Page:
CategoryNews

Should the Recorder of Deeds office go away?

House of the Day #33: 3302 S. Normal

A “house” in Bridgeport at 3302 S Normal Avenue. The photographer, Eric Allix Rogers, noted in the caption that he saw on the Recorder of Deeds website that it was in foreclosure (in 2010).

When you vote in Cook County the general election this fall, which has already started here, you’ll find a question on the ballot asking you if the Recorder of Deeds office should be folded into the Clerk’s office.

It should.

The referendum is binding, and would take effect in 2020, the year of an election for a county recorder. There’s an election this year for county recorder and incumbent Karen Yarbrough is the only candidate.

The move will save taxpayer money, according to the Civic Federation, but which Yarbrough doubts. The consolidation is one step towards having a single office manage all of the county’s property records.

Currently four offices – all of which are elected – manage information about property: The recorder keeps track of property ownership and transaction; the assessor determines property value; the treasurer collects property taxes; and the clerk sets the tax rates.

Yarbrough deserves credit for the electronic record keeping innovation she brought to the office. A consolation is a further innovation. Yarbrough is correct that the recorder and clerk offices don’t have overlap, but there are efficiencies that can be devised and implemented as these two offices – along with the other two offices – exist for the same purpose: to collect property taxes.

Chicago Cityscape also advocates that the four property tax offices adopt open data policies that make property ownership, value, and tax rate info accessible.

Barcelona’s superblocks are being implemented now to convert car space to people space

Most of the urban block pattern in Barcelona is this grid of right angles (like Chicago) with roads between blocks that range from small to massive (like Chicago). Barcelona’s blocks, called “illes”, for islands*, are uniform in size, too. This part of Barcelona is called Eixample, designed by ldefons Cerdà in 1859.

The city is rolling out its urban mobility plan from 2013 to reduce noise and air pollution, and revitalized public spaces. Part of this plan is to reduce car traffic on certain streets in a “superblock” (the project is called “superilles” in Catalan) by severely reducing the speed limit to 10 km/h.

Vox published the video above, and this accompanying article. The project’s official website is written in Catalan and Spanish.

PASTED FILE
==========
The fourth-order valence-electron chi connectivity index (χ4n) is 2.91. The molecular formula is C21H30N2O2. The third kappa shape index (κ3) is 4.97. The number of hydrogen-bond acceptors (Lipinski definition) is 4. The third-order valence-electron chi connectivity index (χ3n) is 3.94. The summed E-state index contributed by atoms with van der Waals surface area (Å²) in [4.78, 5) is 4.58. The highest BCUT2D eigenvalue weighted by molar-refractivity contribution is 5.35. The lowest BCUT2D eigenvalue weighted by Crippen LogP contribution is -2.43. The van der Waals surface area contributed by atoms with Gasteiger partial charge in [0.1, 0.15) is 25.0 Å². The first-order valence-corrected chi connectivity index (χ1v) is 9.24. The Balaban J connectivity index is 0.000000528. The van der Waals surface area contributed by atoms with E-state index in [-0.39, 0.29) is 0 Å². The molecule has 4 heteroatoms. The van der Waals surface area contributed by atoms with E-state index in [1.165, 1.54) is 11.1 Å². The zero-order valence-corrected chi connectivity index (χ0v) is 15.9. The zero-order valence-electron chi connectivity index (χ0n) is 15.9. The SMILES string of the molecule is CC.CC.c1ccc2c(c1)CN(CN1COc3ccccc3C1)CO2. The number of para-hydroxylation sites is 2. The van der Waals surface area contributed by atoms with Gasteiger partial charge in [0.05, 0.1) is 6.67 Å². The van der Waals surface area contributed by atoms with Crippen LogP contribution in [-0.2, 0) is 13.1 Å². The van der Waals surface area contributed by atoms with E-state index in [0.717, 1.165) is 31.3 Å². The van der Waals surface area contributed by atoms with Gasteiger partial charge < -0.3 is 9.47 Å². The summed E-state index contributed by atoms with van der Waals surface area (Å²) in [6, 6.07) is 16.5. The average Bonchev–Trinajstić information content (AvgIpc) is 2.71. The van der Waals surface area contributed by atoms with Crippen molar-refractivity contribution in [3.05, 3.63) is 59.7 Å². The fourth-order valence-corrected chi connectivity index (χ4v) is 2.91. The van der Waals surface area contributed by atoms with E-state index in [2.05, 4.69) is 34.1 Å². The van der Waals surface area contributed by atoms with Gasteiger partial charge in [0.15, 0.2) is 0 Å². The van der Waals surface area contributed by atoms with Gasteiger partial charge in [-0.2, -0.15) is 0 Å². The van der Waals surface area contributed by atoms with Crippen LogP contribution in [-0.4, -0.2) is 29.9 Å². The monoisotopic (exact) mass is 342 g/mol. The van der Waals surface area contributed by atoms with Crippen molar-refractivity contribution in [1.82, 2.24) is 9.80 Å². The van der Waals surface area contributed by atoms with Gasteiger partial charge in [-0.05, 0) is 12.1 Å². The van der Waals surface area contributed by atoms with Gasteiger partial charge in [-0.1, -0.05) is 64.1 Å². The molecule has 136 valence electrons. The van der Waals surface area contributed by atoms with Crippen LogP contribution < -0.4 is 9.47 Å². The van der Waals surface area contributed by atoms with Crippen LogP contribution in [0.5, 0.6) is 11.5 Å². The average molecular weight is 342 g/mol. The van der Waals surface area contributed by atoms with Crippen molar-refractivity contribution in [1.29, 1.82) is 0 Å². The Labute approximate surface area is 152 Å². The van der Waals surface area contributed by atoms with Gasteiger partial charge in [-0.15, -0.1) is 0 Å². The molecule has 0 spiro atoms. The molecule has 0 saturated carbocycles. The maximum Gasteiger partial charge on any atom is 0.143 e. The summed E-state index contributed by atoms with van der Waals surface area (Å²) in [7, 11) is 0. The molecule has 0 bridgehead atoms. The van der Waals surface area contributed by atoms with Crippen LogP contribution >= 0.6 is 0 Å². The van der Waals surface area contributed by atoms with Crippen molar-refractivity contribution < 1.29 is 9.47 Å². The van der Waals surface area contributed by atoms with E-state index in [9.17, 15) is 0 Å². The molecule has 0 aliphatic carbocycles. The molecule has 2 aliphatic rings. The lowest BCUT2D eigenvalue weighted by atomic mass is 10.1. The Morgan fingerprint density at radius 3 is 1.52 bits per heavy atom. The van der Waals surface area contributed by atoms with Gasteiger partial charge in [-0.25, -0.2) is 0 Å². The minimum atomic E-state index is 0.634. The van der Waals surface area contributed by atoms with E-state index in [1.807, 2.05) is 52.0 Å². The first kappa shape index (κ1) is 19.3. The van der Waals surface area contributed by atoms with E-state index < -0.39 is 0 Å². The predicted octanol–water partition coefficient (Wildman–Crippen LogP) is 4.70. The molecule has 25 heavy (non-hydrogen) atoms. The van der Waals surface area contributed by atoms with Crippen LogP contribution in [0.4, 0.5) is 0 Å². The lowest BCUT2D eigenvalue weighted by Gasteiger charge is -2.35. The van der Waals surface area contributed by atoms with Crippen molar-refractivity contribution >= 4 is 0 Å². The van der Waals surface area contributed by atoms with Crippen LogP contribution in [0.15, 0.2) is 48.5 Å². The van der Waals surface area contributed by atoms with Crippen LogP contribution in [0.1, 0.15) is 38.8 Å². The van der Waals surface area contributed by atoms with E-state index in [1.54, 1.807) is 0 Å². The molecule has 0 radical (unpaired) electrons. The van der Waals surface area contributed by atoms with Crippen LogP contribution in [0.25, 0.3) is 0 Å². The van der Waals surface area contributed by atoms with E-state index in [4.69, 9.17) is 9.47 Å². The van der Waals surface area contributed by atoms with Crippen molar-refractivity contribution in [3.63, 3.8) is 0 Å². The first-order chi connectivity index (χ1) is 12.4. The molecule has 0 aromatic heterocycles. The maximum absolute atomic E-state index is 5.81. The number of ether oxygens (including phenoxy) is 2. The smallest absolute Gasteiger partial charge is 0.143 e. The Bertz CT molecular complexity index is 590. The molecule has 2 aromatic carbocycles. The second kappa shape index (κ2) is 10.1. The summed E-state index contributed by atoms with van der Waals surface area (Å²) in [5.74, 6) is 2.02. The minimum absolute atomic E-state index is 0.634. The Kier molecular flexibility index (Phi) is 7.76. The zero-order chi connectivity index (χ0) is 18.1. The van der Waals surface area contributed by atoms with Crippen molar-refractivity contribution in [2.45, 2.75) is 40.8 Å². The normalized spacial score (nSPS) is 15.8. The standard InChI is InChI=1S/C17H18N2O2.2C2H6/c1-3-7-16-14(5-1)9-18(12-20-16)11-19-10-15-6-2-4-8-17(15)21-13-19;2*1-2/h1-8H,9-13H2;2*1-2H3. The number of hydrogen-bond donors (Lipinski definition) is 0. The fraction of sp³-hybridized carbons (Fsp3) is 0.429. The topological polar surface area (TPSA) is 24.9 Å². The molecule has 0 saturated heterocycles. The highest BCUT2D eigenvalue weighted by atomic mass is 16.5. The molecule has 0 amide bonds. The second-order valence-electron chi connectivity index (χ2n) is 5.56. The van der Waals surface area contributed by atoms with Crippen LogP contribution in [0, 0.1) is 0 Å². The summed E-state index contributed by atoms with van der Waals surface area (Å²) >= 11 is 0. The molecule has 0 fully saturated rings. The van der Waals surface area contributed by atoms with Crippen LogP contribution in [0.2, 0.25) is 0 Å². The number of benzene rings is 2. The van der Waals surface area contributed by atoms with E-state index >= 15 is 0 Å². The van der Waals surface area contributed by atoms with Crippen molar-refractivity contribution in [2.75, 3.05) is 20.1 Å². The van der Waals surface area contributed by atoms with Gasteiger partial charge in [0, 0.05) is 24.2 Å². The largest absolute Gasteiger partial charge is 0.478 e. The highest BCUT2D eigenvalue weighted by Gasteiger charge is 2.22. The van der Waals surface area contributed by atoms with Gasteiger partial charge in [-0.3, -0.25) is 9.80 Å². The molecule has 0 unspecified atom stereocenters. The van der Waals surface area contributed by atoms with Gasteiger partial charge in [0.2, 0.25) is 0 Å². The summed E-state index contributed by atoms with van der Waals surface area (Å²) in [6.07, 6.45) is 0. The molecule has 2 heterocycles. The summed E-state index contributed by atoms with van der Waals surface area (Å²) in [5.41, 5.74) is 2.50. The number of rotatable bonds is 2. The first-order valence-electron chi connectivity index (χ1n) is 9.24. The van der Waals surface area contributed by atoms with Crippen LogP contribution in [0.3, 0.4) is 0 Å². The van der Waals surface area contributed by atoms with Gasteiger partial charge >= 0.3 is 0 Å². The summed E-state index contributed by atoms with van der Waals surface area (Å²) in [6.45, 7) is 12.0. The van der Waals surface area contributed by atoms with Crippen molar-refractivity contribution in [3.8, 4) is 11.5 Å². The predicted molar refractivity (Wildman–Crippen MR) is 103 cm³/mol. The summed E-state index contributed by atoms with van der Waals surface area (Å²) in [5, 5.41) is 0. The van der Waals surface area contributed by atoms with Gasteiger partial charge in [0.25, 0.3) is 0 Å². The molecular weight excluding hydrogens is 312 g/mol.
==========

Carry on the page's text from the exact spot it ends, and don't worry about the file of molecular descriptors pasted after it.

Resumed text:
My favorite quote from the video is when someone they interviewed discussed what tends to happen when space for cars is converted to space for people:

“What you consistently see is when people change their streetscapes to prioritize human beings over cars is you don’t see any decline in economic activity, you see the opposite. You get more people walking and cycling around, more slowly, stopping more often, patronizing businesses more. That center of social activity will build on itself.”

A superblock is a group of 9 square blocks where the internal speed limit for driving is reduced to 10 km/h, which is slower than most people ride a bicycle.

A superblock is a group of 9 square blocks where the internal speed limit for driving is reduced to 10 km/h, which is slower than most people ride a bicycle. That’s the second phase, though. The first phase reduces it first to 20 km/h. During phase 2, on-street parking will disappear. In addition to the reduced speed, motorists will only be able to drive a one-way loop: into the superblock, turn left, turn left, and out of the superblock, so it can’t be used as a through street even at slow speeds, “allowing people to use the streets for games, sport, and cultural activities, such as outdoor cinema” (Cities of the Future).

A grid isn’t necessary to implement the “superblock”; it can work anywhere.

In Ravenswood Manor, the Chicago Department of Transportation is testing a car traffic diverter at a single intersection on Manor Avenue, where drivers have to turn off of Manor Avenue. This effectively creates a small superblock in a mostly residential neighborhood, but one that is highly walkable, because schools, parks, a train station, and some small businesses are all within about four blocks of most residents.

The trial is complementary to an upcoming “neighborhood greenway” project to use Manor Avenue as an on-street connection between two multi-use trails along the Chicago River.

The Vox video points out that “walkable districts are basically isolated luxury items in the United States”. I agree that this is often the case, although NYC, pointed out as a place where people spaces are being made out of former car-only spaces, is spreading its “pedestrian plaza” throughout all boroughs.

Ravenswood Manor is a wealthy area, but the reason this project is being tried there and not one of the dozens of other places where a lot of car traffic makes it uncomfortable or dangerous to walk and bike is because of the need to connect the trails.

photo of a temporary car traffic diverter

These temporary car traffic diverters are set up at Manor Avenue and Wilson Avenue to force motorists to turn off of Manor Avenue while still allowing bicyclists and pedestrians to go straight. Photo: John Greenfield

The diverter should drastically reduce the amount of through traffic in the neighborhood. Its effect on motorists’ speeds will be better known when CDOT finishes the test in November.